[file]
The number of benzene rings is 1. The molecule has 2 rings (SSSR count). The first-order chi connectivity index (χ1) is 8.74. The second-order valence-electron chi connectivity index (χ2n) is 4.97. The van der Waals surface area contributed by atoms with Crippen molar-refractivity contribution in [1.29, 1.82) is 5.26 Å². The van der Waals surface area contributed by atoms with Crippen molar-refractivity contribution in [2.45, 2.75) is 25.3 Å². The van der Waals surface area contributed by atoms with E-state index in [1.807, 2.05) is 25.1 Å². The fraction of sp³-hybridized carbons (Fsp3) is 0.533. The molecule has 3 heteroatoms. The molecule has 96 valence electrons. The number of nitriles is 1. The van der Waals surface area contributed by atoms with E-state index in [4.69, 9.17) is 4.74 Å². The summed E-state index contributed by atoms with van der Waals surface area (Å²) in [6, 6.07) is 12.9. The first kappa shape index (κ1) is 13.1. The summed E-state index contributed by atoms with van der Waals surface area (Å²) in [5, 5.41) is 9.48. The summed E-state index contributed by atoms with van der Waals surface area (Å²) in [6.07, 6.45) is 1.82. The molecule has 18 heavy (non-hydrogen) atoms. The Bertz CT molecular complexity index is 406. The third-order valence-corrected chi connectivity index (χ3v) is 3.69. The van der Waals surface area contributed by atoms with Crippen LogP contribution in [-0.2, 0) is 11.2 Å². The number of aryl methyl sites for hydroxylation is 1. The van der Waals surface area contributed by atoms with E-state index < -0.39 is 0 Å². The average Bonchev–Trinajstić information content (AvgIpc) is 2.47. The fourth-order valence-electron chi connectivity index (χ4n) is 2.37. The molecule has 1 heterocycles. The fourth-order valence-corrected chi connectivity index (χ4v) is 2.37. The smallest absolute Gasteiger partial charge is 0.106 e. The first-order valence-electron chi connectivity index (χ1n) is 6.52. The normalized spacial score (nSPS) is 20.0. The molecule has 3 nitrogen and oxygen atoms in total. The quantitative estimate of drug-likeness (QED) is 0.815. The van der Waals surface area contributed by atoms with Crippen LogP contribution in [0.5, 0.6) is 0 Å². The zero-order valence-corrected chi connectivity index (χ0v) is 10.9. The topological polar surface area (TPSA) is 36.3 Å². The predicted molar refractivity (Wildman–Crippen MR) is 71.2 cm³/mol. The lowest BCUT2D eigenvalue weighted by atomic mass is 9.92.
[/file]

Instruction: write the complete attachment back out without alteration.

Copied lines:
The number of benzene rings is 1. The molecule has 2 rings (SSSR count). The first-order chi connectivity index (χ1) is 8.74. The second-order valence-electron chi connectivity index (χ2n) is 4.97. The van der Waals surface area contributed by atoms with Crippen molar-refractivity contribution in [1.29, 1.82) is 5.26 Å². The van der Waals surface area contributed by atoms with Crippen molar-refractivity contribution in [2.45, 2.75) is 25.3 Å². The van der Waals surface area contributed by atoms with E-state index in [1.807, 2.05) is 25.1 Å². The fraction of sp³-hybridized carbons (Fsp3) is 0.533. The molecule has 3 heteroatoms. The molecule has 96 valence electrons. The number of nitriles is 1. The van der Waals surface area contributed by atoms with E-state index in [4.69, 9.17) is 4.74 Å². The summed E-state index contributed by atoms with van der Waals surface area (Å²) in [6, 6.07) is 12.9. The first kappa shape index (κ1) is 13.1. The summed E-state index contributed by atoms with van der Waals surface area (Å²) in [5, 5.41) is 9.48. The summed E-state index contributed by atoms with van der Waals surface area (Å²) in [6.07, 6.45) is 1.82. The molecule has 18 heavy (non-hydrogen) atoms. The Bertz CT molecular complexity index is 406. The third-order valence-corrected chi connectivity index (χ3v) is 3.69. The van der Waals surface area contributed by atoms with Crippen LogP contribution in [-0.2, 0) is 11.2 Å². The number of aryl methyl sites for hydroxylation is 1. The van der Waals surface area contributed by atoms with E-state index < -0.39 is 0 Å². The average Bonchev–Trinajstić information content (AvgIpc) is 2.47. The fourth-order valence-electron chi connectivity index (χ4n) is 2.37. The molecule has 1 heterocycles. The fourth-order valence-corrected chi connectivity index (χ4v) is 2.37. The smallest absolute Gasteiger partial charge is 0.106 e. The first-order valence-electron chi connectivity index (χ1n) is 6.52. The normalized spacial score (nSPS) is 20.0. The molecule has 3 nitrogen and oxygen atoms in total. The quantitative estimate of drug-likeness (QED) is 0.815. The van der Waals surface area contributed by atoms with Crippen LogP contribution in [0.5, 0.6) is 0 Å². The zero-order valence-corrected chi connectivity index (χ0v) is 10.9. The topological polar surface area (TPSA) is 36.3 Å². The predicted molar refractivity (Wildman–Crippen MR) is 71.2 cm³/mol. The lowest BCUT2D eigenvalue weighted by atomic mass is 9.92.